Mammograms may rival colonoscopies for the least-favorite screening test among women. Despite this, many women stick to a regular schedule of getting them—and with good reason.
Regular mammograms are the standard for detecting breast cancer. And early detection can mean successful treatment. The five-year survival rate for localized breast cancer is now 99 percent, according to the American Cancer Society.1
How often can you get a mammogram on Medicare?
Medicare Part B covers a screening mammogram once every 12 months. Medicare Advantage plans (Part C) cover screening mammograms as well. Check to make sure your doctor or other provider is in the plan network.
You pay nothing for a mammogram as long as your doctor accepts Medicare assignment. If your doctor recommends more frequent tests or additional services, such as a diagnostic mammogram, you may have copays or other out-of-pocket costs.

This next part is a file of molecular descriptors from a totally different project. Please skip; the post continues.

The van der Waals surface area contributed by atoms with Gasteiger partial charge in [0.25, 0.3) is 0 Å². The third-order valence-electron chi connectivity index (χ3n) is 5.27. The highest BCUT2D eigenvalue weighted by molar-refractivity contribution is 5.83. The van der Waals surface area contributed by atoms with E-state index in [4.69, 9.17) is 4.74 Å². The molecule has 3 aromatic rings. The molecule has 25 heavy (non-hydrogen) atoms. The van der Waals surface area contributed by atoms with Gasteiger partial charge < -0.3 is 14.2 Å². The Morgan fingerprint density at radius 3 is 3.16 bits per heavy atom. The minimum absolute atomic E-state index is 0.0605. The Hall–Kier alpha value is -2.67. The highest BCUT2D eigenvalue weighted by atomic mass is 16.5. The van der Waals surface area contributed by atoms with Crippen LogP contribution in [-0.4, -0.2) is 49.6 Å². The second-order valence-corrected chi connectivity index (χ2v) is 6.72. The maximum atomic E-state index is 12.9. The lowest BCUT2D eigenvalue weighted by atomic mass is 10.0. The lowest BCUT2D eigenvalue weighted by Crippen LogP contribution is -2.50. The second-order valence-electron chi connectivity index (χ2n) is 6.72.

What is a diagnostic mammogram?
A diagnostic mammogram is used to look more closely at a possible cancer to help determine whether or not it actually is cancer. You may be referred for a diagnostic mammogram if your screening mammogram shows something abnormal.
Medicare Part B covers 80 percent of the Medicare-approved amount for a diagnostic mammogram. You would be responsible for the remaining 20 percent. The Part B deductible would also apply. Some Medigap plans help pay these costs.
Your costs may be different for a diagnostic mammogram if you have a Medicare Advantage plan.
A regular screening mammogram is just one preventive health care service for women that Medicare covers. It’s also a good reason to schedule your annual Medicare Wellness Visit and ensure you’re up to date on all your preventive health screenings.
What other women’s health items does Medicare cover?
Mammograms are just one important item that Medicare covers for women’s health. See this great infographic for more.
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